I favour this method as it’s far more likely to give you the correct answer (even if hearing it is not particularly comforting). Here we ignore salary and simply estimate what our annual expenses will be in retirement. I like the very user friendly Standard Life online calculator which tells me that my wife and I will face annual expenses of €50k living a comfortable but not extravagant retirement (I multiply the result for a single person by 1.6 to get the estimate for a couple).
In our case, if I subtract (one) €20k annual State Pension – which we can’t necessarily bank on – that means I will need a pension pot that can pay my wife and I a net €30k (let’s say a gross €40k) per annum all through retirement. Which means (I use a multiplier of 25) that we will need a total private pension pot of around €1 million to secure the retirement we want. Ouch!
That’s a big and scary number (and based on lots of assumptions about the future). Of course in reality, some of us will have additional capital (from non-pension savings or perhaps a property downsize) and some of us will maybe retire a bit later than planned. But the clear message for us all is that we really need to think very seriously about how much we need to retire and make every effort to maximise our pension contributions.
First up, decide if you want to get independent financial advice or whether you want to go the DIY route. If you are going it alone, read on…
Budgeting is the most important thing you can do to start you on the road to financial success. Many people make quite a lot of money but never have much to show for it because they do not manage their money well. The key is to know where all your money is going and then consciously plan where all your money should be going.
Once you’ve established a monthly or annual spending budget, the next step is to set up a savings plan that mops up any excess income. The best way to save is to automate the process, in other words, set up a direct debit to a deposit or investment or pension account.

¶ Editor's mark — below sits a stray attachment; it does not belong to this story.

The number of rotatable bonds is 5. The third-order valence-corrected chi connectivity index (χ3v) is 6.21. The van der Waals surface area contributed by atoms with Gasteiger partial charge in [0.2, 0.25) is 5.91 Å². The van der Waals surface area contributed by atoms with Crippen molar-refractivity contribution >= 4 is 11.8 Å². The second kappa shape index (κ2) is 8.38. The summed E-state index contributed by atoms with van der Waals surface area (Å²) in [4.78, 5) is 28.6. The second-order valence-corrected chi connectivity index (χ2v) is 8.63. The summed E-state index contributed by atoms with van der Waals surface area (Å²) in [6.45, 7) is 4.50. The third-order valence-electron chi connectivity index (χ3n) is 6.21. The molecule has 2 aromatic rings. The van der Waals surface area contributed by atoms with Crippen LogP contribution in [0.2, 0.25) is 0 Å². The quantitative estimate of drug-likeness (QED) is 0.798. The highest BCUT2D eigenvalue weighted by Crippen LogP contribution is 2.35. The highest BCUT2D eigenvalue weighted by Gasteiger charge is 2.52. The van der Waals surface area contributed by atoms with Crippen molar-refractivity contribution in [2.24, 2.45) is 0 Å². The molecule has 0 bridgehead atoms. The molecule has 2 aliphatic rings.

With the exception of low cost tracker mortgages, you should put in place plans to repay all debt, starting with the most expensive (usually credit card debt). As with savings, automate these debt payments to ensure you stick with the plan – you may have to make sacrifices along the way but it will be well worth the effort.
As personal finance is not really taught in schools, we all have a responsibility to get to grips with the often boring and/or complicated world of money. Knowledge is power, but it could also be argued that knowledge is wealth because avoiding bad money decisions undoubtedly makes us richer.
Good luck and Happy New Year!
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Our big financial errors vary by age but a recent Wall Street Journal article highlights a big money mistake than young people are making today – they are not taking enough risk.
The table below is taken from that article and shows that millennials are holding as much as 70% of investible assets in cash. Several studies, not just this one, show people in their 20s playing it very safe by holding lots of cash in bank accounts and making extremely conservative investments.
Reasons for this vary but usually revolve around a lack of financial literacy and a failure to grasp the power of long term investing. Of course the recent memory of a huge financial crash can only exacerbate investment caution. And there will be some who are rightly playing it safe as they save for a new home deposit.
Now for those unsure why they should invest aggressively in these early adult years, it mostly comes down to a single indisputable fact – the power of compounding.
The young have plenty of that most cherished investing resource – time. Being able to put money away for a long time creates the freedom to absorb the ups and downs of a multi-decade stock market investment. And it allows investments to compound over time – meaning dividends and gains are not extracted but are automatically re-invested year after year. Money doubles every 12 years with net 5% annualised gains. Which means the investment portfolio of a millennial should look more like 70% equities rather than 70% cash.